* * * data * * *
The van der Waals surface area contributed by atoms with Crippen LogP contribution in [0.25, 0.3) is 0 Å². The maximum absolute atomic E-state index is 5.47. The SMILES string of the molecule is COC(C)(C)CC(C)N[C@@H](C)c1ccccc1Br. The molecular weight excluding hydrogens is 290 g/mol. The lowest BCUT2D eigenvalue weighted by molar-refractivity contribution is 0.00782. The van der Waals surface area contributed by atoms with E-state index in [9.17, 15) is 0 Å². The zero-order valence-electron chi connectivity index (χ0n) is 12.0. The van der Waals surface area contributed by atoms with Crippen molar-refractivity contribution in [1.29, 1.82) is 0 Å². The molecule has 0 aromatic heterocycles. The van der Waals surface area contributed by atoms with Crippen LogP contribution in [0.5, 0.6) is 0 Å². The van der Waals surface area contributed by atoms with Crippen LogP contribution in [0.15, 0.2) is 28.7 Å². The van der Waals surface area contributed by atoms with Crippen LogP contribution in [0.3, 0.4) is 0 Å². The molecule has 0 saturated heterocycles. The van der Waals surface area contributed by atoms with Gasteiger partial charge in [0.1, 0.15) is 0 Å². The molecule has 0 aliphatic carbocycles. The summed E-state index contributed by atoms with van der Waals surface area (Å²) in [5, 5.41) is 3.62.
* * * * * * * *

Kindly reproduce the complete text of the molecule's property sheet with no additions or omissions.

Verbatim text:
The van der Waals surface area contributed by atoms with Crippen LogP contribution in [0.25, 0.3) is 0 Å². The maximum absolute atomic E-state index is 5.47. The SMILES string of the molecule is COC(C)(C)CC(C)N[C@@H](C)c1ccccc1Br. The molecular weight excluding hydrogens is 290 g/mol. The lowest BCUT2D eigenvalue weighted by molar-refractivity contribution is 0.00782. The van der Waals surface area contributed by atoms with E-state index in [9.17, 15) is 0 Å². The zero-order valence-electron chi connectivity index (χ0n) is 12.0. The van der Waals surface area contributed by atoms with Crippen molar-refractivity contribution in [1.29, 1.82) is 0 Å². The molecule has 0 aromatic heterocycles. The van der Waals surface area contributed by atoms with Crippen LogP contribution in [0.5, 0.6) is 0 Å². The van der Waals surface area contributed by atoms with Crippen LogP contribution in [0.15, 0.2) is 28.7 Å². The van der Waals surface area contributed by atoms with Crippen LogP contribution in [0.3, 0.4) is 0 Å². The molecule has 0 saturated heterocycles. The van der Waals surface area contributed by atoms with Gasteiger partial charge in [0.1, 0.15) is 0 Å². The molecule has 0 aliphatic carbocycles. The summed E-state index contributed by atoms with van der Waals surface area (Å²) in [5, 5.41) is 3.62.